Since Angie Zelter asked me, over a year ago now, to write a chapter about the connection between civil nuclear power and nuclear weapons for her book “World in Chains”, I have become more and more concerned about the likelihood that nuclear weapons will spread to flashpoints around the globe.
Angie is a well-known campaigner on peace, justice environmental and human rights issues, but she is probably most famous for her work against Trident and her role in the world’s first High Court examination of the legality of an individual state’s deployment of nuclear weapons.
My chapter in Angie’s latest anthology argues that, because of the ease with which nuclear materials can be diverted from civil nuclear programmes into military programmes, by spreading nuclear technology in the hope of mitigating the affects of burning fossil fuels on our climate, we will, in fact, be spreading the capability to make nuclear bombs. This runs the risk of provoking multiple mini cold wars around the world. Of around 60 countries who have expressed an interest recently in obtaining nuclear technology, thirteen are in the greater Middle East. Some of these countries appear to be moving down the nuclear path in response to Iran’s pursuit of uranium enrichment raising the prospect of a Sunni/Shia arms race. And of course, since the book went to print, tensions between Sunni and Shia have worsened as the war in Syria spreads across the border into Iraq.
Other recent worrying developments include Japan’s failure to disclose the existence of 640kg of plutonium which has aroused China’s concern; The election of Narendra Modi and the Hindu nationalist BJP Party in India which might mean that another a major terrorist incident traced back to, or blamed on, Pakistan, could inflame nuclear tensions on the sub continent; and Pakistan has been forced to step up security around nuclear facilities after 10 Taliban militants brought chaos to Karachi airport.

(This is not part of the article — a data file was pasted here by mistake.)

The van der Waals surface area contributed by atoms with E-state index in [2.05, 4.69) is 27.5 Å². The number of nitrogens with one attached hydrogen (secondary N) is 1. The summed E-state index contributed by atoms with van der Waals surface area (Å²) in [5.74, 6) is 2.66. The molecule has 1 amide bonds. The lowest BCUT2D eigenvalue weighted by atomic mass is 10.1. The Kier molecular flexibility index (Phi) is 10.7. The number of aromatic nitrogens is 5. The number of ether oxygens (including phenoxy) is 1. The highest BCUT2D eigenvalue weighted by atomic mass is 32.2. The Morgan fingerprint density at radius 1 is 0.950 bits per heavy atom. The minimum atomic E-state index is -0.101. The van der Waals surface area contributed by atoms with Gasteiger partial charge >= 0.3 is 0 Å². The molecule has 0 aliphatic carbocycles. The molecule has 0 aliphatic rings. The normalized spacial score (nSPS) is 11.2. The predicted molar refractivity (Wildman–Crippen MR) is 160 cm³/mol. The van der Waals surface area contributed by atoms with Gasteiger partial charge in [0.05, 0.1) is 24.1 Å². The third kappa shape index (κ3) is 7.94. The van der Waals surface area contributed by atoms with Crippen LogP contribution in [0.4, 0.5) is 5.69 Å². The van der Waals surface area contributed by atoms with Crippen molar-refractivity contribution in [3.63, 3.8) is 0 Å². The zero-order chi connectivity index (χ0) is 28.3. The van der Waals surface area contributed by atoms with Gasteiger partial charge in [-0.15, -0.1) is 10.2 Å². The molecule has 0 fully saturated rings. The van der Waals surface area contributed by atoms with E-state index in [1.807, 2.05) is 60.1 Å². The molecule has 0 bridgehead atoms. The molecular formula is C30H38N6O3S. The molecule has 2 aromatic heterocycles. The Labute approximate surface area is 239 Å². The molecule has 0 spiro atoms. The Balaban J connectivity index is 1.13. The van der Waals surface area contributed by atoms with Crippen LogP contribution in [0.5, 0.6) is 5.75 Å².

A new report published earlier this month and edited Henry D. Sokolski, the Executive Director of the Nonproliferation Policy Education Center in Washington, reassesses the assumptions currently driving international non-proliferation policies. The book agrees with me that nuclear weapons proliferation is more likely to occur with the spread of civilian nuclear technology and that such nuclear proliferation constitutes a threat to international security. It makes the case that civilian nuclear power programmes actually afford a major leg up for any nation seeking development of a nuclear weapons option.
As one of the contributors, Patrick S Roberts says: “Developing economies demand new energy sources, while North America and Europe are showing a greater resistance to the costs and potential consequences of nuclear power. Therefore, new nuclear reactors will likely be built in regions where the risks of proliferation are the highest.”
The International Atomic Energy Agency, whose role is to enforce the nuclear non-proliferation treaty, has a mixed history of preventing diversion of nuclear materials in a timely manner. Iraq, North Korea, Iran, and Libya all engaged in illegal nuclear activities, and it is generally agreed that all embarked on some stage of an illegal nuclear programme. Nevertheless, the IAEA detected violations in only one case, Iraq, and even there, the evidence is mixed.
Pakistan’s Daily Times on 24th June bemoaned the fact that the challenges facing non-proliferation efforts appear insurmountable. There is a desperate need for a comprehensive, universal, enforceable non-proliferation treaty, it said, but the possibility of such a treaty might seem impractical or utopian under present circumstances. But maybe it’s time for the world to think about what is necessary rather than what is practical for a change.
Scotland is in a good position to help such efforts. We have a world leading Climate Change Act; no plans to build new nuclear reactors; a target for producing the equivalent of 100% of our electricity from renewable sources by 2020. Wouldn’t it be great if we could influence the world to work together to tackle the twin threats of climate change and nuclear proliferation beginning with a phase-out of weapons-useable nuclear materials, replacing them instead with sustainable energy to meet the world’s need for energy in a way that promotes peace rather than threatening it.
World in Chains, edited by Angie Zelter, Luath Press is out now.